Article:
IE8 to look forward: the Evil Empire listened

I've said some time ago that I personally would have preferred if IE8 was in standard mode by default, that it made more sense in the long run at the price of moderate suffering in the short term.

Well, it seems like announcing the "meta-tag" user agent switch well before the first public release of the new browser wasn't a random decision. The idea really was to stir up the debate well in advance and make it possible to revert their decision if the community reached a consensus that it was a bad one.

And they just did. A few months later, the community almost unanimously rejected the idea more or less strongly and the IE team decided to follow that consensus and make the browser use the potentially breaking standard mode the default. It could be argued that the community really is the most vocal part of the developer audience and that they may and do have different opinions and preoccupations from the silent, real-world developers out there.

Still, I think the IE team showed vision in announcing this enough in advance that they could act on the feedback, and great courage on potentially alienating some of their customers, just so they could do The Right Thing.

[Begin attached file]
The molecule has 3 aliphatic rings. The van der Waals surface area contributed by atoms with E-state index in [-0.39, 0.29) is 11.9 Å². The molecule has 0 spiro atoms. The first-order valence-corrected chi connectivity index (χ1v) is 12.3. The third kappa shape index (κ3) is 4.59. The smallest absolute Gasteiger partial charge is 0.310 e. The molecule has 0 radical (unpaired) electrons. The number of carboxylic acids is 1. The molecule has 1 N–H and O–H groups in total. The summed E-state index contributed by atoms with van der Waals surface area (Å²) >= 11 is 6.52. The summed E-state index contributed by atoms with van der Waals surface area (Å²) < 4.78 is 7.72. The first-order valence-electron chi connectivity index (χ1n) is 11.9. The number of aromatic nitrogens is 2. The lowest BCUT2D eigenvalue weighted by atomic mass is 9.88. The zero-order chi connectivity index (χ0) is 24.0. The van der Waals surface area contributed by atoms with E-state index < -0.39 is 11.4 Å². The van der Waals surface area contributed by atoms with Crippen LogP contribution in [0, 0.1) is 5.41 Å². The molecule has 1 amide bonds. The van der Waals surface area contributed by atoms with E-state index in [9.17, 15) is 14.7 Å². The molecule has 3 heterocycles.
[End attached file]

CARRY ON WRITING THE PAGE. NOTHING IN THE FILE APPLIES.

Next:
Kudos, I'm impressed and glad that you guys are in command of the fate of IE.


  • I have to say ASP is lacking in sophistication, Why would I ever want to create an array with 1001 elements when assigning a size of 1000, asp should either start with a base index of 1 or make Dim arraySize(1000) return an array of size 1000, stupid Microsoft Vogons

  • @John: let's not talk about how off-topic you are and how classic ASP is a ten year old product that has long ago been replaced by ASP.NET. Instead, let me point you to some poetry:

  • We're sorry for flaming your blog -- we're a couple of C++/Java programmers (both of which have indices that start at 0) so we weren't complaining about the indexing system, just that dim/redim(x) produced an array x+1 long, since dim/redim takes x to be the highest index of the new array rather than the new size. Working through a site translation to ASP, unexpected quarks (every langauge has 'em) were frustrating. Either way, it wasn't right to take it out on you. Please forgive us.

  • That's ok, thanks for taking the time for an explanation. Sure, language quirks can be tricky. In VB.NET you can do Dim A(0 To 19) which can be more explicit and avoid that kind of headache.

  • Ha, Ive just been moved to a new job in my company... working on classic ASP pages !  Classic ASP lives.  (Its coming back as MVC).

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